SurfStitch CEO Mike Sonand and chairman Sam Weiss. Photo: Jessica Hromas

Monday, 28 August 2017

Author: John McDuling: Selling surfwear products online in Australia (a nation obsessed with surfing and buying things online) sounds like a cake walk. But Gold Coast-based online retailer SurfStitch hasn't been able to make it work, and the ramifications of that could be far reaching.

The ASX-listed e-commerce company collapsed into voluntary administration last week, and if you haven't been following the incredible saga surrounding it, then here is a quick recap:

In 2014, SurfStitch made waves among sharemarket investors (warning, this piece is going to contain lots of surfing puns) when it splashed onto the ASX through an IPO.

In the IPO prospectus, the company, which was founded by former banker Justin Cameron, and retail executive Lex Pederson, described itself as "one of the leading pure play online action sports retailers globally" and "one of Australia's fastest growing technology companies".

Through its websites, it acted as both a third party retailer, helping others sell surf and skate wear, and a more traditional retailer, selling stock it purchased from suppliers itself, to people in Australia, the US and Europe.

 Initially investors loved the pitch. "If you look out three years, it will be a global business, not a loss-making business, with global scale," Janchor Partners founder John Ho told Fairfax Media shortly after the float.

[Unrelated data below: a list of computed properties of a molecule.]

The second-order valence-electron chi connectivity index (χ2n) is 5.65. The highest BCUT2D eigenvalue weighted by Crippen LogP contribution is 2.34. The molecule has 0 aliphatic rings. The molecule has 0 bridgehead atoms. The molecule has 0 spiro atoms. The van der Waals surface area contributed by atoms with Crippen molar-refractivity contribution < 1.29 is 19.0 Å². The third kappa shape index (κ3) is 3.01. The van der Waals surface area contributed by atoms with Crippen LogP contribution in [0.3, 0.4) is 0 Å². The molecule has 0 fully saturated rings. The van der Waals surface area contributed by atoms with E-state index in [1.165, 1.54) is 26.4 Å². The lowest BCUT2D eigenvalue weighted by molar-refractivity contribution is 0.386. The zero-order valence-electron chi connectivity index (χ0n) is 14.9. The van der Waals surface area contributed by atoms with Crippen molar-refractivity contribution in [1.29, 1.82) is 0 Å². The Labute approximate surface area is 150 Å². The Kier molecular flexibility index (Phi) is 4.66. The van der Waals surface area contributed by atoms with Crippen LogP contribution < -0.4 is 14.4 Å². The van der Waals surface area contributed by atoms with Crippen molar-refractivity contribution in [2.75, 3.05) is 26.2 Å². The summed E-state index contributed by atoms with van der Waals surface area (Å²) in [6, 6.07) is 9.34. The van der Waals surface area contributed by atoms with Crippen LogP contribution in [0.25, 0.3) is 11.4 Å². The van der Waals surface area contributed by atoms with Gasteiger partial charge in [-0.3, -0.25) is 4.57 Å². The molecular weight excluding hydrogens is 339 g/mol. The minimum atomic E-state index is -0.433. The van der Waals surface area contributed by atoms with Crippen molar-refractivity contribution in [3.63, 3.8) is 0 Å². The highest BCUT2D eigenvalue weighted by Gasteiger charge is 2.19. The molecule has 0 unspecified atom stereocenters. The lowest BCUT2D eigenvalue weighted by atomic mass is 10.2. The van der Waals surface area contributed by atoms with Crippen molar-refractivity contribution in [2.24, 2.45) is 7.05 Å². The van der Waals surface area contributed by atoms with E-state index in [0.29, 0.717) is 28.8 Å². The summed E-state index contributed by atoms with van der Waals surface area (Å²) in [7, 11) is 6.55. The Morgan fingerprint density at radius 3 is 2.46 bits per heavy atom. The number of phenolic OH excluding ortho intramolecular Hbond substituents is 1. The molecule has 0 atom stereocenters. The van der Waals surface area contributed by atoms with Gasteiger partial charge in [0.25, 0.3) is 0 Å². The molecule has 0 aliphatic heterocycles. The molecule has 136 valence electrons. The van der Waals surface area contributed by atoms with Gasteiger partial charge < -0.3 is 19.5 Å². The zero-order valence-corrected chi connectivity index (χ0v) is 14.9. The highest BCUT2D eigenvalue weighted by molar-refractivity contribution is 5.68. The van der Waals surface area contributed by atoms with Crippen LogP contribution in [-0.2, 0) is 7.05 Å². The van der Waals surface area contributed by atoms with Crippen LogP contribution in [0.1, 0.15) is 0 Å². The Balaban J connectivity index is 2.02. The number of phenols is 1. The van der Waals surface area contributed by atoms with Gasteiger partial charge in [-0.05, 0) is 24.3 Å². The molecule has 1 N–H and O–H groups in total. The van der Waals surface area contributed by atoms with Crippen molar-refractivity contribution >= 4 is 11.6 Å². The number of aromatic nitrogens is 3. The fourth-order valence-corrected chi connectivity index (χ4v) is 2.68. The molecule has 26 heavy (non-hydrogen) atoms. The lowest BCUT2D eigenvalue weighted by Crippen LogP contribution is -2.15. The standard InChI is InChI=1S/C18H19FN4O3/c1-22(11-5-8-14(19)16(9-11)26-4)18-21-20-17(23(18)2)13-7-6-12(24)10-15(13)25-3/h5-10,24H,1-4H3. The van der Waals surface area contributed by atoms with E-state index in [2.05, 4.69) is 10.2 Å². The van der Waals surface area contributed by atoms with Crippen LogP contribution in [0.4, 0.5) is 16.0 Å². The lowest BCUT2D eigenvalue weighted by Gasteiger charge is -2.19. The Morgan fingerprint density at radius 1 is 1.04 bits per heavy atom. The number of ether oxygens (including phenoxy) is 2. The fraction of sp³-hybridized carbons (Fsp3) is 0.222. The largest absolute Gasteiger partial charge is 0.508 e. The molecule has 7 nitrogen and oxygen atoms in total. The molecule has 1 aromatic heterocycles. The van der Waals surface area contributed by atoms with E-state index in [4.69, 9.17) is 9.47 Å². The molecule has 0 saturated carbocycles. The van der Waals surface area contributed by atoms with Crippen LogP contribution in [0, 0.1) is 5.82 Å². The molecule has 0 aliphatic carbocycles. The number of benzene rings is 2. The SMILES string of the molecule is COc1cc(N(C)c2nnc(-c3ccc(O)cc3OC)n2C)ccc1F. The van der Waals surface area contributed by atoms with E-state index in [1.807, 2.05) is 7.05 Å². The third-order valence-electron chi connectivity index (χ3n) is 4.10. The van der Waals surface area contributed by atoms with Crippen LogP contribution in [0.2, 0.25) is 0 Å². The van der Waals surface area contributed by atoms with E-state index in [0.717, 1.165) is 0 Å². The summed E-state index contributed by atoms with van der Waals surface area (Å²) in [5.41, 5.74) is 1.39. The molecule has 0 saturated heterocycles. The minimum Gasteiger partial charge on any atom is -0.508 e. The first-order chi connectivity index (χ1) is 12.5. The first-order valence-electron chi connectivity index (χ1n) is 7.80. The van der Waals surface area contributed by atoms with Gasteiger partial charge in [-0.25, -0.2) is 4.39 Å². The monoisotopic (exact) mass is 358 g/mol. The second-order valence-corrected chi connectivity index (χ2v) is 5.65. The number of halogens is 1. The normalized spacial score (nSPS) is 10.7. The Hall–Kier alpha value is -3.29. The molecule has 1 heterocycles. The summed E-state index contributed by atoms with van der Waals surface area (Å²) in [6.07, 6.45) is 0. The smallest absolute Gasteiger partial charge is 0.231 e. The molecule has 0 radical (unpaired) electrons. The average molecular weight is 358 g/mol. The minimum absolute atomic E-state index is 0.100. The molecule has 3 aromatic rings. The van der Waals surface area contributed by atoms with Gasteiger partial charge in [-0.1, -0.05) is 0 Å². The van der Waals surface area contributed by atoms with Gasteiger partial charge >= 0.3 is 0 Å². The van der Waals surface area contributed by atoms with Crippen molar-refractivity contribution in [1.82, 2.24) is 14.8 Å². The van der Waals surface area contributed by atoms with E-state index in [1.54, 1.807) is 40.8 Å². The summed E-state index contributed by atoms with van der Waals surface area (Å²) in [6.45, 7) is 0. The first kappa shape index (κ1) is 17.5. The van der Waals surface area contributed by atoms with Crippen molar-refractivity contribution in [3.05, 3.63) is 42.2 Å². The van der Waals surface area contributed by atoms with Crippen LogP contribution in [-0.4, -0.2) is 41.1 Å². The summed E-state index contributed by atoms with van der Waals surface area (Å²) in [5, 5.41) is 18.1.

Less than a year later, the share price had more than doubled, pushing SurfStitch's market value beyond $500 million.

SurfStitch looked like one of Australia's most interesting, and exciting companies. Cameron, who served as founding CEO, talked up the company's aims to hit $1 billion in sales within five years, and its potential to be the Netflix or Amazon Prime of the action sports world. It started investing in content, such as surf forecasting websites and action sports video providers, in a bid to drive more traffic to its websites.

Then came the wipeout (I warned you).

Last year, Cameron abruptly and unexpectedly quit. New management wrote down the value of the company's assets; its financial losses deepened. It is now facing multiple class action lawsuits from shareholder groups, as well as an ASIC investigation. Its shares tanked, and are now suspended from trading.

In a statement to the ASX last week, the administrator FTI Consulting said Surfstitch's ASX listed entity and a holding company had been placed in administration, but its consumer facing online companies continue to trade as normal.

At any rate, the SurfStitch saga could reinforce the perception among ASX investors that Australia just can't do online retail.

Other e-commerce businesses that have made it to the ASX have also struggled.



Happier times: Surfstitch co-founders Lex Pederson and Justin Cameron at the ASX listing in 2014. Photo: Louie Douvis


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